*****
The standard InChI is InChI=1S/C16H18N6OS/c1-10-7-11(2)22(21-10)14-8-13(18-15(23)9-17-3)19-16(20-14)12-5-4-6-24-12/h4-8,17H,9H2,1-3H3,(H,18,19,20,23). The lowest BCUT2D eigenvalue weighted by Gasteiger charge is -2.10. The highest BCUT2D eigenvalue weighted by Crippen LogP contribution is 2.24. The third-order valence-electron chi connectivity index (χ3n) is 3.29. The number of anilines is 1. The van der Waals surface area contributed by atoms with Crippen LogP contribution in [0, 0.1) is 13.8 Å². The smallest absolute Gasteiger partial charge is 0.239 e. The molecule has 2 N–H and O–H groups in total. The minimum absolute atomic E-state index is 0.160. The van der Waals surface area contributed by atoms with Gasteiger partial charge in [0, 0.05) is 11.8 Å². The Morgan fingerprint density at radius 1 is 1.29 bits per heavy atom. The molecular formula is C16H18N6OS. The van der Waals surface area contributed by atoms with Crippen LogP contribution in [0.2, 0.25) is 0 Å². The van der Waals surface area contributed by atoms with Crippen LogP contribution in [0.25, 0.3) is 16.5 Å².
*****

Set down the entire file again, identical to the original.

The standard InChI is InChI=1S/C16H18N6OS/c1-10-7-11(2)22(21-10)14-8-13(18-15(23)9-17-3)19-16(20-14)12-5-4-6-24-12/h4-8,17H,9H2,1-3H3,(H,18,19,20,23). The lowest BCUT2D eigenvalue weighted by Gasteiger charge is -2.10. The highest BCUT2D eigenvalue weighted by Crippen LogP contribution is 2.24. The third-order valence-electron chi connectivity index (χ3n) is 3.29. The number of anilines is 1. The van der Waals surface area contributed by atoms with Crippen LogP contribution in [0, 0.1) is 13.8 Å². The smallest absolute Gasteiger partial charge is 0.239 e. The molecule has 2 N–H and O–H groups in total. The minimum absolute atomic E-state index is 0.160. The van der Waals surface area contributed by atoms with Gasteiger partial charge in [0, 0.05) is 11.8 Å². The Morgan fingerprint density at radius 1 is 1.29 bits per heavy atom. The molecular formula is C16H18N6OS. The van der Waals surface area contributed by atoms with Crippen LogP contribution in [0.2, 0.25) is 0 Å². The van der Waals surface area contributed by atoms with Crippen LogP contribution in [0.25, 0.3) is 16.5 Å².